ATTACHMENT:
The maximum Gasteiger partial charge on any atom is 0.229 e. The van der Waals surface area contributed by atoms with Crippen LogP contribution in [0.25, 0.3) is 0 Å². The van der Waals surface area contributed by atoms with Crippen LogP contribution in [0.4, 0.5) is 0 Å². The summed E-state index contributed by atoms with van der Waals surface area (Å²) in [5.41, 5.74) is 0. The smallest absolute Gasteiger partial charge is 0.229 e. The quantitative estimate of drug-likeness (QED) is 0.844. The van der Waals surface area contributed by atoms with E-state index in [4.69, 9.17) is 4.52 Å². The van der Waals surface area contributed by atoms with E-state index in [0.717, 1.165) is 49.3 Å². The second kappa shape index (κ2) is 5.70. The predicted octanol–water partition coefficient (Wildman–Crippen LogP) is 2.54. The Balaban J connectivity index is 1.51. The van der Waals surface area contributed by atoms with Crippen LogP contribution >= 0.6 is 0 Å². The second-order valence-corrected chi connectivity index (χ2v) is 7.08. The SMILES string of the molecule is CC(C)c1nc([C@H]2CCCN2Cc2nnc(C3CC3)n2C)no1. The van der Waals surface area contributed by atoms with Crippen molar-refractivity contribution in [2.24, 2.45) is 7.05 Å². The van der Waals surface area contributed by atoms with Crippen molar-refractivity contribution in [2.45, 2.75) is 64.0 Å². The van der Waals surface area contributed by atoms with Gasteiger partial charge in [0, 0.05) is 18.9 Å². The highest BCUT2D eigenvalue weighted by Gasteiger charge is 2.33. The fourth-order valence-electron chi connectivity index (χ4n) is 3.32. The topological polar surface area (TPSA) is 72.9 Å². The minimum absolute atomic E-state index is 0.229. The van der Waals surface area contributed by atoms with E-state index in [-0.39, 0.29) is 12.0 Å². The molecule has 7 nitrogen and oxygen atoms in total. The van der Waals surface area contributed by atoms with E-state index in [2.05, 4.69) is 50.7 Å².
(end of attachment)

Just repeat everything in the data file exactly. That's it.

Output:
The maximum Gasteiger partial charge on any atom is 0.229 e. The van der Waals surface area contributed by atoms with Crippen LogP contribution in [0.25, 0.3) is 0 Å². The van der Waals surface area contributed by atoms with Crippen LogP contribution in [0.4, 0.5) is 0 Å². The summed E-state index contributed by atoms with van der Waals surface area (Å²) in [5.41, 5.74) is 0. The smallest absolute Gasteiger partial charge is 0.229 e. The quantitative estimate of drug-likeness (QED) is 0.844. The van der Waals surface area contributed by atoms with E-state index in [4.69, 9.17) is 4.52 Å². The van der Waals surface area contributed by atoms with E-state index in [0.717, 1.165) is 49.3 Å². The second kappa shape index (κ2) is 5.70. The predicted octanol–water partition coefficient (Wildman–Crippen LogP) is 2.54. The Balaban J connectivity index is 1.51. The van der Waals surface area contributed by atoms with Crippen LogP contribution >= 0.6 is 0 Å². The second-order valence-corrected chi connectivity index (χ2v) is 7.08. The SMILES string of the molecule is CC(C)c1nc([C@H]2CCCN2Cc2nnc(C3CC3)n2C)no1. The van der Waals surface area contributed by atoms with Crippen molar-refractivity contribution in [2.24, 2.45) is 7.05 Å². The van der Waals surface area contributed by atoms with Crippen molar-refractivity contribution in [2.45, 2.75) is 64.0 Å². The van der Waals surface area contributed by atoms with Gasteiger partial charge in [0, 0.05) is 18.9 Å². The highest BCUT2D eigenvalue weighted by Gasteiger charge is 2.33. The fourth-order valence-electron chi connectivity index (χ4n) is 3.32. The topological polar surface area (TPSA) is 72.9 Å². The minimum absolute atomic E-state index is 0.229. The van der Waals surface area contributed by atoms with E-state index in [-0.39, 0.29) is 12.0 Å². The molecule has 7 nitrogen and oxygen atoms in total. The van der Waals surface area contributed by atoms with E-state index in [2.05, 4.69) is 50.7 Å².